After the release of the film, actress Stacy Nelkin claimed the movie was based on her relationship with Allen when she was a 17-year old student at Stuyvesant High School.  She'd had a bit part in Annie Hall but her role was led on the cutting room floor.  Allen did not publicly acknowledge the relationship with Nelkin until 2014.

Woody Allen is the embodiment of the adage "Never confuse an artist with his work."  Say what you will about him as a person but without his movies there is no Seinfeld or Curb Your Enthusiasm or It's Always Sunny In Philadelphia or Louie.  His influence is also felt in films like This Is Spinal Tap, When Harry Met Sally, Being John Malkovich, Garden State and Do The Right Thing.

Perhaps Allen's character is best described in a scene from Manhattan as taken from the book written about him by his ex-wife (played by Meryl Streep). "He was given to fits of rage, Jewish liberal paranoia, male chauvinism, self-righteous misanthropy and nihilistic moods of despair.  He had complaints about life, but never solutions.  In his most private moments he spoke of his fear of death which he elevated to tragic heights when, in fact, it was mere narcissism."  (5" x 7", black ink print)

Tuesday, May 1, 2012

The Writer

Aram Saroyan is a renowned poet, novelist, playwright and biographer. His father was legendary author William Saroyan and his stepfather was actor Walter Matthau.

Aram came of age in the 60's and his early writings were heavily influenced by the Beat Generation. He met the beat triumvirate of Kerouac, Ginsberg & Burroughs and Aram's book Genesis Angels chronicles the life of beat poet Lew Welch. Saroyan's philosophy of writing owes much to Allen Ginsberg's exhortations of "First Thought Best Thought" and "Candor Ends Paranoia."

In 1967, Aram and his friend the poet Ted Berrigan traveled to Lowell, Massachusetts to interview Jack Kerouac at his home.  It was a few months before the summer of love and people were always showing up at the house to see the author of On The Road.  Kerouac's wife Stella was the gatekeeper and she tried to shoo Saroyan & Berrigan away.  After they insisted they'd come to interview Kerouac for The Paris Review, she finally let the men into the house.

By this time, Kerouac was a "bull-like ruin." Sitting in the darkened living room, Berrigan gave Kerouac a handful of Orbitrols (Kerouac called them "forked clarinets").  The two poets watched as Kerouac reminisced about his days with Neal Cassady riding around the country "free as a bee...We had more fun than five thousand Socony Gasoline Station Attendants."

Kerouac expressed his admiration for Aram's father, William Saroyan.  "I loved him as a teenager, he really got me out of the nineteenth-century rut I was trying to study, not only with his funny tone but with his Armenian poetic."

Kerouac played piano for the poets then composed a spontaneous haiku:

Sparrow

with big leaf on its back

windstorm.

Kerouac riffed on the origins of Buddhism and the impact of Zen on his writing.  "When a man spit at the Buddha, the Buddha replied, 'Since I can't have your abuse you may have it back.'"  Aram asked Jack the difference between Buddha and Jesus.  Kerouac said, "That's a very good question.  There is none."

As their meeting came to a close, Kerouac recited his poem Mexico City Blues.  He asked Aram to repeat the words after him, line by line:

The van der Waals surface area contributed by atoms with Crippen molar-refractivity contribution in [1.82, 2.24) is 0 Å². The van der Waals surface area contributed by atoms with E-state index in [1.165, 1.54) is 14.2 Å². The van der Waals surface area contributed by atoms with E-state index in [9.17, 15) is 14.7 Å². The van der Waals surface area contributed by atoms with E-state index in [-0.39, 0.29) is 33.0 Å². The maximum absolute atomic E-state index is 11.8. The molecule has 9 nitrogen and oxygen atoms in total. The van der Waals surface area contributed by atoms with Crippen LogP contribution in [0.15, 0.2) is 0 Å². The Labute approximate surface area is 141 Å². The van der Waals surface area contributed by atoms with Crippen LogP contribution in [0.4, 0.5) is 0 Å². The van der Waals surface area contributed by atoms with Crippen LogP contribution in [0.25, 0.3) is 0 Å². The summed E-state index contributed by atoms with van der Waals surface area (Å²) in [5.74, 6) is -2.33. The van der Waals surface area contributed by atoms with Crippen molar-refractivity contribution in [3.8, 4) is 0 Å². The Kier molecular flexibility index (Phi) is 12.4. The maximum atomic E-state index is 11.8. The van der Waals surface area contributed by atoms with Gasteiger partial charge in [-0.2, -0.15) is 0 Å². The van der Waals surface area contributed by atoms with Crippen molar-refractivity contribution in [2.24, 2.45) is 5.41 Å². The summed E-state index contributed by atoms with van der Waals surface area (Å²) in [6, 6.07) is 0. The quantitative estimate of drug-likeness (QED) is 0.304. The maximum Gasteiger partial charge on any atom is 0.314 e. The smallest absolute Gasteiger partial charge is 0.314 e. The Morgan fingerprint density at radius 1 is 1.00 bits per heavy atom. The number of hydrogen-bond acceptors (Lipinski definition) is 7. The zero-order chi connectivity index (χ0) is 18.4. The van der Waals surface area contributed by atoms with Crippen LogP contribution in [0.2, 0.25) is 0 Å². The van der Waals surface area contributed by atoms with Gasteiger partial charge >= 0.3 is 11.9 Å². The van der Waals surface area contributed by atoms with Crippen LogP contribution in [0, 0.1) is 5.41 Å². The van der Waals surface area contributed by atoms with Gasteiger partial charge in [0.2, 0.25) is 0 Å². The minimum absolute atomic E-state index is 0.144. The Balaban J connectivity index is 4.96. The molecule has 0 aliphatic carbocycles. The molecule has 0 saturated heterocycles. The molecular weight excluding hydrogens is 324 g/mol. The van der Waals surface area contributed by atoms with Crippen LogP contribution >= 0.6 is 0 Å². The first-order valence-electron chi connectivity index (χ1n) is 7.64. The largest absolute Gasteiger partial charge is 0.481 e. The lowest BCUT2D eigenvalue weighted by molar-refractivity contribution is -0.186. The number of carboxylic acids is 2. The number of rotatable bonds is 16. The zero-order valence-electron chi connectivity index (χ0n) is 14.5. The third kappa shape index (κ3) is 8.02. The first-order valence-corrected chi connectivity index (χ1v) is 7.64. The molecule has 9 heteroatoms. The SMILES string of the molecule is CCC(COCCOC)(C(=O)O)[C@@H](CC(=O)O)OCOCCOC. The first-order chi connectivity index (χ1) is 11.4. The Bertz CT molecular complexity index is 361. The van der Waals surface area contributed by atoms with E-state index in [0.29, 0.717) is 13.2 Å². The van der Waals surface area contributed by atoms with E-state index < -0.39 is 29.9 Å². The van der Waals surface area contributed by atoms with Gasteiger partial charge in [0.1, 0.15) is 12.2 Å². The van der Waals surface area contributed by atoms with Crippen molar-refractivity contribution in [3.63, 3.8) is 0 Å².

Delicate conceptions of kneecaps.

Like kissing my kitten in the belly.

The quivering meat of the elephants of kindness.

When the poem was complete, Kerouac rewarded Aram by saying, "You'll do, Saroyan." To Aram, this was the equivalent of a literary knighting.

Currently, Aram teaches creative writing at USC. Aram's 2007 collection Complete Minimal Poems received the William Carlos Williams Award from the Poetry Society of America. His latest book is Door to the River: Essays and Reviews from the 1960s into the Digital Age. (5" x 7", black ink print)

Thursday, April 12, 2012

Brando

Though it's hard to imagine anyone else portraying Don Corleone, Brando was not the first choice for the patriarch of "The Godfather." Paramount Pictures initially considered the following actors: Ernest Borgnine, Edward G. Robinson, Orson Welles, George C. Scott, Burt Lancaster, Anthony Quinn & Frank Sinatra. Francis Coppola narrowed the list to Brando & Laurence Olivier. Olivier was ill so Brando won out. Brando's previous film before "The Godfather" was a flop called "Burn!" Paramount was afraid Brando might be washed up so they offered him a salary just above scale. Brando wanted to make Don Corleone look like a bulldog so during early camera tests he stuffed his cheek with cotton. When actual filming began, he wore a custom-fitted mouthpiece. Because of Brando's thick makeup, cinematographer Gordon Willis opted to use overhead lighting. This contributed to the film's patented dark look. Paramount was so dissatisfied with the early rushes they considered replacing Coppola with Elia Kazan. Brando announced he would quit if Coppola were fired. (The studio didn't realize that Brando was still upset with Kazan over his testimony before the House Un-American Activities Committee in the 1950's.) Brando did not memorize his lines during shooting but instead read from cue cards. Even so, Brando's performance won him the Best Actor Academy Award in 1972. This led to the infamous incident where Brando sent Native American Sacheen Littlefeather to accept the Oscar on his behalf. (4" x 6", black ink print)

Thursday, April 5, 2012

Sandy Koufax


When I was a boy, my parents grounded me only one time.  Not when I hit a baseball through our front window.  Not when the neighbors caught me pouring red dye in their swimming pool.  The incident, I thought, was more innocuous.  I scribbled a mustache on a Sandy Koufax baseball card.  I showed the card to my dad and his face turned dark crimson.  "You bastard," he screamed. "You do not mess with Sandy Koufax!  You hear me, you little prick.  He is sacred."